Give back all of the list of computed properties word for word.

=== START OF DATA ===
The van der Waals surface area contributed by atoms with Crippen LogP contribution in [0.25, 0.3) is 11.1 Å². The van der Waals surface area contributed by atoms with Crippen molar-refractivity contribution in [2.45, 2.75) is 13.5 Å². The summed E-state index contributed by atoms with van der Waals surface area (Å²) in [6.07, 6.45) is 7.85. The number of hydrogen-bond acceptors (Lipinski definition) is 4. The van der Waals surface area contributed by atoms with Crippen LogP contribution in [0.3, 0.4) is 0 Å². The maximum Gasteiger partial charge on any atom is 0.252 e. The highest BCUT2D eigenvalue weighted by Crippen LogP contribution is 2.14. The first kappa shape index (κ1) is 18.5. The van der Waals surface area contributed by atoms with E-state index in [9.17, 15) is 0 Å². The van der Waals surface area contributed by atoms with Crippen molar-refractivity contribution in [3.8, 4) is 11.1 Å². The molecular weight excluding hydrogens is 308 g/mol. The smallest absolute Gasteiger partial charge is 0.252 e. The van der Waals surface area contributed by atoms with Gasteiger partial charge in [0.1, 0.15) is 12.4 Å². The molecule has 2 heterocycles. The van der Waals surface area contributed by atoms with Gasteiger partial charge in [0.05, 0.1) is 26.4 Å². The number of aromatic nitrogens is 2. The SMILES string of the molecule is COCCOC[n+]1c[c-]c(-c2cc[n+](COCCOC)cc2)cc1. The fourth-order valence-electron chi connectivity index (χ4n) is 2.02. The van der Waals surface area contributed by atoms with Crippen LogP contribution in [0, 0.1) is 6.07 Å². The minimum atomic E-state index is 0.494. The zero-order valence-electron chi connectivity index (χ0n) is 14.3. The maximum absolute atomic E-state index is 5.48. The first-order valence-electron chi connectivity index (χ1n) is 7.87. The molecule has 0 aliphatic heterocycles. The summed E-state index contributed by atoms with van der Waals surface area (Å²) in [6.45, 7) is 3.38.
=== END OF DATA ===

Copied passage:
The van der Waals surface area contributed by atoms with Crippen LogP contribution in [0.25, 0.3) is 11.1 Å². The van der Waals surface area contributed by atoms with Crippen molar-refractivity contribution in [2.45, 2.75) is 13.5 Å². The summed E-state index contributed by atoms with van der Waals surface area (Å²) in [6.07, 6.45) is 7.85. The number of hydrogen-bond acceptors (Lipinski definition) is 4. The van der Waals surface area contributed by atoms with Crippen LogP contribution in [0.3, 0.4) is 0 Å². The maximum Gasteiger partial charge on any atom is 0.252 e. The highest BCUT2D eigenvalue weighted by Crippen LogP contribution is 2.14. The first kappa shape index (κ1) is 18.5. The van der Waals surface area contributed by atoms with E-state index in [9.17, 15) is 0 Å². The van der Waals surface area contributed by atoms with Crippen molar-refractivity contribution in [3.8, 4) is 11.1 Å². The molecular weight excluding hydrogens is 308 g/mol. The smallest absolute Gasteiger partial charge is 0.252 e. The van der Waals surface area contributed by atoms with Gasteiger partial charge in [0.1, 0.15) is 12.4 Å². The molecule has 2 heterocycles. The van der Waals surface area contributed by atoms with Gasteiger partial charge in [0.05, 0.1) is 26.4 Å². The number of aromatic nitrogens is 2. The SMILES string of the molecule is COCCOC[n+]1c[c-]c(-c2cc[n+](COCCOC)cc2)cc1. The fourth-order valence-electron chi connectivity index (χ4n) is 2.02. The van der Waals surface area contributed by atoms with Crippen LogP contribution in [0, 0.1) is 6.07 Å². The minimum atomic E-state index is 0.494. The zero-order valence-electron chi connectivity index (χ0n) is 14.3. The maximum absolute atomic E-state index is 5.48. The first-order valence-electron chi connectivity index (χ1n) is 7.87. The molecule has 0 aliphatic heterocycles. The summed E-state index contributed by atoms with van der Waals surface area (Å²) in [6.45, 7) is 3.38.